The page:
Cladding tests introduced after Grenfell Tower blaze are 'almost certain to fail', experts warn

File photo dated 17/06/17 of Grenfell Tower in west London. The Grenfell Tower Inquiry's first report will not be published until October, months after survivors expected its release.
Hospitals, nursing homes and tower blocks could be at risk because of their cladding, an investigation has revealed (Picture: PA)

As many as 1,700 buildings in England are likely to fail a new round of tests of their cladding and building materials, an investigation has revealed.

BBC 5 Live reported that fire safety experts have warned that hospitals, schools, nursing homes and tower blocks are among buildings that could be at risk.

New tests have been introduced following the blaze at Grenfell Tower in 2017, which left 72 people dead.

A public inquiry heard that the fire spread so quickly because of highly combustible flammable in the cladding it had been covered in.

The government has set up a fund to remove the cladding that was used at Grenfell from other buildings, while new tests have also been introduced to assess other types of materials.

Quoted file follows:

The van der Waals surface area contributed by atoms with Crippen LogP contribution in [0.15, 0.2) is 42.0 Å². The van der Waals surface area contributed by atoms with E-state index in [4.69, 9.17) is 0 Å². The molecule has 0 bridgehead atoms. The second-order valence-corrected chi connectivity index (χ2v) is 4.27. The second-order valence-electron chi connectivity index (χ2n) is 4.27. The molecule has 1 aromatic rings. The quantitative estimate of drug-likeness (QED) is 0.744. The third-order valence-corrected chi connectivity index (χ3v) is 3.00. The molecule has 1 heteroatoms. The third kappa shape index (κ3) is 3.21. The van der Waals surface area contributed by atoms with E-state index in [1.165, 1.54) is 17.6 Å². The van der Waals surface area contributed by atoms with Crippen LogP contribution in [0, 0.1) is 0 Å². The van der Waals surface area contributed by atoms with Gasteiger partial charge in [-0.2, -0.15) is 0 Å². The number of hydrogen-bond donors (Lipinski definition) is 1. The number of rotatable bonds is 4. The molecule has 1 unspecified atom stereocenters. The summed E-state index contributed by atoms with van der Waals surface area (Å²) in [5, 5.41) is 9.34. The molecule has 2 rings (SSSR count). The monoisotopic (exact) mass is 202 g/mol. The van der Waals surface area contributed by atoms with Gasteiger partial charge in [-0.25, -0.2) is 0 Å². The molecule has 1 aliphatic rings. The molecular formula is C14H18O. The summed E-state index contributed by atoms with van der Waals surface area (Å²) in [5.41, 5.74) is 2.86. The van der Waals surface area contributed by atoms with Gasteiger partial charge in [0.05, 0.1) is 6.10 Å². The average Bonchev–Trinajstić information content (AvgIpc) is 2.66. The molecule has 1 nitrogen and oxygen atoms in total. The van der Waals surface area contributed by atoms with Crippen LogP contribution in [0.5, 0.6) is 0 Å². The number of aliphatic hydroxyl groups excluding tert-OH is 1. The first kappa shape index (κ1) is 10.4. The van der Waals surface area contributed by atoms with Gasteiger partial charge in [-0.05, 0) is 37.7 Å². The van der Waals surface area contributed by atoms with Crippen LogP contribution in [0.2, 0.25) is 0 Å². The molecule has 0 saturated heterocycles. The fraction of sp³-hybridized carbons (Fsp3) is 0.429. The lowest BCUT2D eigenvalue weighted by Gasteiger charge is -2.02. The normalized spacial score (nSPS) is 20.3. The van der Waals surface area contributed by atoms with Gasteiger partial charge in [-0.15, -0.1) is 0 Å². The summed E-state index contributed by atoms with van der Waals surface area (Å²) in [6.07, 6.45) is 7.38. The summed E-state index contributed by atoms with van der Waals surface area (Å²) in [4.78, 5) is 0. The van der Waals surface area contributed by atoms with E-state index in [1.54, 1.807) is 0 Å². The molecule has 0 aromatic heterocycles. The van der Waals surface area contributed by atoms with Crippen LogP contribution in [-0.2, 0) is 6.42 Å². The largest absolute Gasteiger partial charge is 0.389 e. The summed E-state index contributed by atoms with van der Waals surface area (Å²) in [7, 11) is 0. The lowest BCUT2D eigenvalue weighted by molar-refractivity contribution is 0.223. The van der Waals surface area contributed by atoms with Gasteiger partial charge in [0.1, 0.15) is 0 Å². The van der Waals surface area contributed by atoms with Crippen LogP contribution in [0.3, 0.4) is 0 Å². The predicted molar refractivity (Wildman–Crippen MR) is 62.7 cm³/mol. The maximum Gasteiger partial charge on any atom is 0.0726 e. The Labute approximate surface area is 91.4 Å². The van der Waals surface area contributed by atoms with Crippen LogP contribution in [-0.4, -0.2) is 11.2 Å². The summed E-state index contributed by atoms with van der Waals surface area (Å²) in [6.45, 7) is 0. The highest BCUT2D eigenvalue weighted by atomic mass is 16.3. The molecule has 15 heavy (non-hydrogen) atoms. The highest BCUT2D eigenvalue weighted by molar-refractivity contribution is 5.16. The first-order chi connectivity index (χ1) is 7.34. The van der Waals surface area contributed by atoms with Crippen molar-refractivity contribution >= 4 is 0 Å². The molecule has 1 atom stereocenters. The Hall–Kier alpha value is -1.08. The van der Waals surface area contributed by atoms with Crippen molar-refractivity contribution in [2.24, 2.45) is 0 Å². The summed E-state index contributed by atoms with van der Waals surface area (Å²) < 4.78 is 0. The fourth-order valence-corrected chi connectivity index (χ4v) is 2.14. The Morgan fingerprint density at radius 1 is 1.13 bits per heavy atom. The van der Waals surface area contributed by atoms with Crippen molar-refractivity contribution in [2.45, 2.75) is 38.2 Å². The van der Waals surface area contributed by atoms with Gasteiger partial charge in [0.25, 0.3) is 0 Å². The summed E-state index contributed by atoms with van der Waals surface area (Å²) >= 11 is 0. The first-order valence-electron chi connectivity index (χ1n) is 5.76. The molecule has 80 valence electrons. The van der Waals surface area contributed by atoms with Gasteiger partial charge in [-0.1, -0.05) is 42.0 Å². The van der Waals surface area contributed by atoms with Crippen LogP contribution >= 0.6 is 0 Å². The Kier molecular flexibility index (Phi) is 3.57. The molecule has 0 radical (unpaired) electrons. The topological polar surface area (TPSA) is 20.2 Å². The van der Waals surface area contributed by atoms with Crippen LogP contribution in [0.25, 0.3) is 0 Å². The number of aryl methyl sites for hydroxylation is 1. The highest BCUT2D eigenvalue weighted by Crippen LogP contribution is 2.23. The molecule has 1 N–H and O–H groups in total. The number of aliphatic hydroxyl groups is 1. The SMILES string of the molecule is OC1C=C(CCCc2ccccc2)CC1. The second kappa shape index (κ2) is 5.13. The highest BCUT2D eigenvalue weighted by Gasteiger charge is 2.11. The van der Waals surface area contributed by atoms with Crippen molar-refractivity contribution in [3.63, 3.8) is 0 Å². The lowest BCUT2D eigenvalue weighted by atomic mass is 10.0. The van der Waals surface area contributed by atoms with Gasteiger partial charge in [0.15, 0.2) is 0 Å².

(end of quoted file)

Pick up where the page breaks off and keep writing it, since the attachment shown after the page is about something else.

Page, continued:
But according to the BBC, experts have warns that some of the tests are ‘almost certain to fail’.


Jews warned against risk of wearing kippah skullcap in parts of Germany

The broadcaster reported that chartered engineer Dr Jonathan Evans, who was part of the team testing cladding for the government after Grenfell, has called for transparency around the results of the tests when they are released.

Following Dame Judith Hackitt’s independent review into the Grenfell Tower blaze, new fire safety regulations have been introduced banning combustible materials from the external walls of new buildings over 59 feet tall but senior figures have called for them to apply to all new buildings regardless of height.